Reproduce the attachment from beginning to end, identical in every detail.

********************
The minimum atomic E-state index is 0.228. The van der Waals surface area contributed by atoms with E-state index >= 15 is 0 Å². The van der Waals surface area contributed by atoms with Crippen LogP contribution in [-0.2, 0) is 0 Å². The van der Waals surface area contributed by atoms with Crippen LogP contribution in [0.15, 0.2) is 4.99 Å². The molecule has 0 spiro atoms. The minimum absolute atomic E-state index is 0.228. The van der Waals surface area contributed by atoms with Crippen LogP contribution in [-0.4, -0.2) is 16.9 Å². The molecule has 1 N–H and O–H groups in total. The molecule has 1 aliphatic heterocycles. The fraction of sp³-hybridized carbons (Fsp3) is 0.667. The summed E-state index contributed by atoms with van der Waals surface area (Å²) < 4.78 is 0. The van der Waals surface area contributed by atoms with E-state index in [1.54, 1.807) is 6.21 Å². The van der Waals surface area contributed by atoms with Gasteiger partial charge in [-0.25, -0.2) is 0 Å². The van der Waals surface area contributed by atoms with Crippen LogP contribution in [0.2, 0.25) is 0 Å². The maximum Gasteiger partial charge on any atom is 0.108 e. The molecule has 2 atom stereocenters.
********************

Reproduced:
The minimum atomic E-state index is 0.228. The van der Waals surface area contributed by atoms with E-state index >= 15 is 0 Å². The van der Waals surface area contributed by atoms with Crippen LogP contribution in [-0.2, 0) is 0 Å². The van der Waals surface area contributed by atoms with Crippen LogP contribution in [0.15, 0.2) is 4.99 Å². The molecule has 0 spiro atoms. The minimum absolute atomic E-state index is 0.228. The van der Waals surface area contributed by atoms with Crippen LogP contribution in [-0.4, -0.2) is 16.9 Å². The molecule has 1 N–H and O–H groups in total. The molecule has 1 aliphatic heterocycles. The fraction of sp³-hybridized carbons (Fsp3) is 0.667. The summed E-state index contributed by atoms with van der Waals surface area (Å²) < 4.78 is 0. The van der Waals surface area contributed by atoms with E-state index in [1.54, 1.807) is 6.21 Å². The van der Waals surface area contributed by atoms with Gasteiger partial charge in [-0.25, -0.2) is 0 Å². The van der Waals surface area contributed by atoms with Crippen LogP contribution in [0.2, 0.25) is 0 Å². The maximum Gasteiger partial charge on any atom is 0.108 e. The molecule has 2 atom stereocenters.